OU Film Makers’ Guild returns

As a response to a lack of resources for student filmmakers, students at Oakland University created the OU Film Makers’ Guild.

After noting that the university’s and Student Video Production’s equipment had explicit guidelines about equipment use, students formed the Film Makers’ Guild as a means  for students to make their own films.

“The main purpose of the Film Maker’s Guild is to effectively network people and resources together for the production of a film,” Greg Bastien, current president of the organization, said. “Our main goal is to create the largest amount of films at the highest level of professionalism possible.”

When Ryan D’Silva inquired into the Film Makers’ Guild last year, he found that the club was no longer active. Seeing a need for the club on campus, he gathered the previous members and reactivated the organization. After a year of serving as the club’s president, D’Silva turned over the organization to Bastien.

“The organization of the group was lackluster for me as I started to look for it, but I found officers that were ready to graduate and had bigger things to focus on,” Bastien said. “I was looking to join as a member into their club, but what I found was a dangling pair of reins.”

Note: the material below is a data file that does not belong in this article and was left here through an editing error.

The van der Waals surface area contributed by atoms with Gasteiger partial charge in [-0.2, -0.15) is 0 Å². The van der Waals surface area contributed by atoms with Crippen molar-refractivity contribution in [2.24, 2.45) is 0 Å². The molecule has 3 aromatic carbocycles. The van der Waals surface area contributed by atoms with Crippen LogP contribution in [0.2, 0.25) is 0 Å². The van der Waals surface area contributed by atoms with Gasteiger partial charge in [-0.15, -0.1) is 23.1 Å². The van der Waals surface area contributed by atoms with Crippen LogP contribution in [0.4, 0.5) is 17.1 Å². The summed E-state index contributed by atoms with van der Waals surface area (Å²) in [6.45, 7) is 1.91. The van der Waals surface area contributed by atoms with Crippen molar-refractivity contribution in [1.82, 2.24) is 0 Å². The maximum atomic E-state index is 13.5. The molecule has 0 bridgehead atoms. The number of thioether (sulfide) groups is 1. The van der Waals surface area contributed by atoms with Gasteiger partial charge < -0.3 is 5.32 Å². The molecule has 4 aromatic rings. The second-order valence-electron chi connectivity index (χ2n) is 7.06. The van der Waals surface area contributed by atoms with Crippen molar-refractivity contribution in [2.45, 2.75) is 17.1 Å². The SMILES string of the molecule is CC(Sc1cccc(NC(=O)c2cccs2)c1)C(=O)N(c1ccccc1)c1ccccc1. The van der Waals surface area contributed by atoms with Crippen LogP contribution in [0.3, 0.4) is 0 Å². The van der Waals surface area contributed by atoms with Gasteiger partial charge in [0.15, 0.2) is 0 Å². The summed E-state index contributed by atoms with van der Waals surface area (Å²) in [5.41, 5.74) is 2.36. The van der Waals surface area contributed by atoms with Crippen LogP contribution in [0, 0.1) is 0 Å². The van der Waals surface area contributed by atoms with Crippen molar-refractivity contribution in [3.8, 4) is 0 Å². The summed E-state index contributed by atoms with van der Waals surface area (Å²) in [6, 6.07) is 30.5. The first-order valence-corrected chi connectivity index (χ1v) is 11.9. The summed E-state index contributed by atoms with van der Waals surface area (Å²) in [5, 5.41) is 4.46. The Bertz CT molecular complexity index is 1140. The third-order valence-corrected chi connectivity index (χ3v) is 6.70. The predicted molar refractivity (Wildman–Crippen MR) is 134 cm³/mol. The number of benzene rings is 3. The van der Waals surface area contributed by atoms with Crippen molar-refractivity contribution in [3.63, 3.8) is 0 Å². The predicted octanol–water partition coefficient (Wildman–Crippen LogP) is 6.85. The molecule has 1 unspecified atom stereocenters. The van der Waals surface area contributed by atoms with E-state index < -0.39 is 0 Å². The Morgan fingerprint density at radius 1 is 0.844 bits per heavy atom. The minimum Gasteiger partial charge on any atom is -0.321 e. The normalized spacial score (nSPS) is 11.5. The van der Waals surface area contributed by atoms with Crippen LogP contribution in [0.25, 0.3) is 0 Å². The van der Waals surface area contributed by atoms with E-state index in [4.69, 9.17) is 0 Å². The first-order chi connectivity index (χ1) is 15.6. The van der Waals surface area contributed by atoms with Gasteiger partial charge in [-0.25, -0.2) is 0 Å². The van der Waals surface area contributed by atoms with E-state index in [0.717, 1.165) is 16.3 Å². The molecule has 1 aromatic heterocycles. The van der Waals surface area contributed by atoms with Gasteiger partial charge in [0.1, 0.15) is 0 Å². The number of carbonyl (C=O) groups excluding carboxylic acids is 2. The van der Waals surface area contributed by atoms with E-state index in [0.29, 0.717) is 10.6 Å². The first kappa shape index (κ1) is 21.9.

As a group, the guild holds both film screenings and film festivals. The guild has created 12 films so far, two of which are from this year so far.

Currently, they have a contact list of over 100 students who have expressed an interest in the organization. Although they do not know for sure how many members they will have, they expect a good turn-out.

“Almost everyone I talk to about the Guild shows some interest, if not for themselves then for someone they know,” Bastien said. “Making movies and being a part of the collaborative art is a wonderful experience.”

Bastien also said he thinks the interest in the film guild has increased as more and more people have gotten involved wit h film, whether through class projects, with friends or something as simple as using a camera on a cell phone.

D’Silva said he is optimistic that not only will the club remain active now that it has been revived, but also that it will continue to help students outside of the film studies major.

“My hope for the club in the future is for it to remain as the production end to the film studies program at Oakland, as well as continue to serve students with majors across the board who share a love for film by uniting them and allowing them to make their film ambitions come to fruition,” D’Silva said.

Bastien shares D’Silva’s hopes for the coming year, expressing that the club means a lot to both him and other students.

“I believe strongly in film,” Bastien said. “I want to be a part of film, I want it to support me and my lifestyle, and I believe I have a message to say.”